If the ASK21 was a riding school pony, the DG 1000 would be a top-notch dressage champion.
Kay flew the entire bumpy air tow through stirred air masses and then handed the controls over to me. The sky was dotted with puffy clouds and so the task was to find rising air masses underneath one of them. “Did you feel that we just lost much height here? That was probably the downwash before the rise.”
He was right. We hit a thermal, carrying us up 4 meters per second. I pulled the control stick to the left, while pushing the left pedal. The DG 1000 reacted instantly. She turned smoothly to the left and started to encircle the rising air. If the ASK21 was a riding school pony, needing some firmer rudder movements, the DG 1000 would be a top-notch dressage champion, listing to the smallest hints.
As we had gained further height and flown straight for a while without loosing much of it, Kay taught me how to “dolphinate”. He directed me towards a street of cumulus clouds. “Lower the gliders nose and accelerate, when we were loosing hight and lift her up, slowing her pace down as we are rising.” And so we flew wavelike along the military camp underneath us towards the Baltic Sea, which appeared on the horizon.
He accelerated, until we darted towards the airfield with a speed of 250km/h, the index of the airspeed indicator lingering at the far end of the scale.
After some 40 minutes in the air, we were told via radio to slowly descend. Slowly was the bit Kay chose to over-hear. “I take the controls”, he informed me. The pushed the control stick forwards and the DG 1000 accelerated. And accelerated and accelerated, until we darted towards the airfield with a speed of 250km/h, the index of the airspeed indicator lingering at the far end of the scale. Then he steeply rose her towards the sky, turned sharply and landed on the grassy runway.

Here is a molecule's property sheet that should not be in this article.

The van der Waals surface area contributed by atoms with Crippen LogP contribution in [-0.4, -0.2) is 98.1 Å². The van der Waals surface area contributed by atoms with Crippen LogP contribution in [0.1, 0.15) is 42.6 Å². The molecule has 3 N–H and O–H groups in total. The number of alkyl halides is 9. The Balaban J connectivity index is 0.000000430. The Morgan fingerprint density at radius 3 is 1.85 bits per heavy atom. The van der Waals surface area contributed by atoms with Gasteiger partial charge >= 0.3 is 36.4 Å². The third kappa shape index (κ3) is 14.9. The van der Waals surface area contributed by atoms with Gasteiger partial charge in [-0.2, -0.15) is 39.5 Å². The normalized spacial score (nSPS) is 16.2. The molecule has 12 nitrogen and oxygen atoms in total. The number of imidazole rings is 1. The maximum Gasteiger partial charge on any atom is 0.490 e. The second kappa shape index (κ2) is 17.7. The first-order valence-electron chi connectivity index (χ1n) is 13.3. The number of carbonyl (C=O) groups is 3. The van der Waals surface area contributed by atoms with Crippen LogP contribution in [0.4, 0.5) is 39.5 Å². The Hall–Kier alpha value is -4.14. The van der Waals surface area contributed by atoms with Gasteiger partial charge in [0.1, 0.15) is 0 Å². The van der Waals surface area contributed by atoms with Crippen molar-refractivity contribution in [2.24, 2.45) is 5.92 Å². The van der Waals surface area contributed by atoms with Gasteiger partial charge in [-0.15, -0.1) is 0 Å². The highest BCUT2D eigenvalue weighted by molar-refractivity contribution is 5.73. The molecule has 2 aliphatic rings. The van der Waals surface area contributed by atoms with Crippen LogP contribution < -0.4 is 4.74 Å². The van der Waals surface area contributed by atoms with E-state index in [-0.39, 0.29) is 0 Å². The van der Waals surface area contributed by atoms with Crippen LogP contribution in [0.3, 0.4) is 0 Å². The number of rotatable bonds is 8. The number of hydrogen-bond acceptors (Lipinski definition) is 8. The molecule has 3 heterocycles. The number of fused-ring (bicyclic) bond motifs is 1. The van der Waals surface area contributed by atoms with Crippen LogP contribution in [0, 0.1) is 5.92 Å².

“I could not let it be, to fool around a bit.. You don’t look too pale!”, he said and gave me a pat on the shoulder. I deeply exhaled before filling my lungs with the fresh air. I was close to throwing up. Just let me sit for a minute more, I begged him. “I hope I did not scare you!” No, he had not scared me. On the contrary, it had been an amazing approach. Yet, my stomach had not quite been up to the task.
“When we said you should come down, we did not mean that fast!” One of the fellow pilots said as he walked towards us. “Yes, but she can go that fast!”, Kay replied. “She can, but she does not have to. You made the glider sound like a jet plane!” I suspect that Kay took that as a compliment – and I took it was a legitimate reason to sit in the DG 1000 for a couple of more minutes, while regaining color and strength.
Even sitting behind the wheel 15 minutes later, I could feel the adrenaline rushing through my body, making my hands and knees shake. But once I had inhaled my lunch and topped it with an ice-cream, I would have been up for the next dive with Kay.
(My uncle and me.)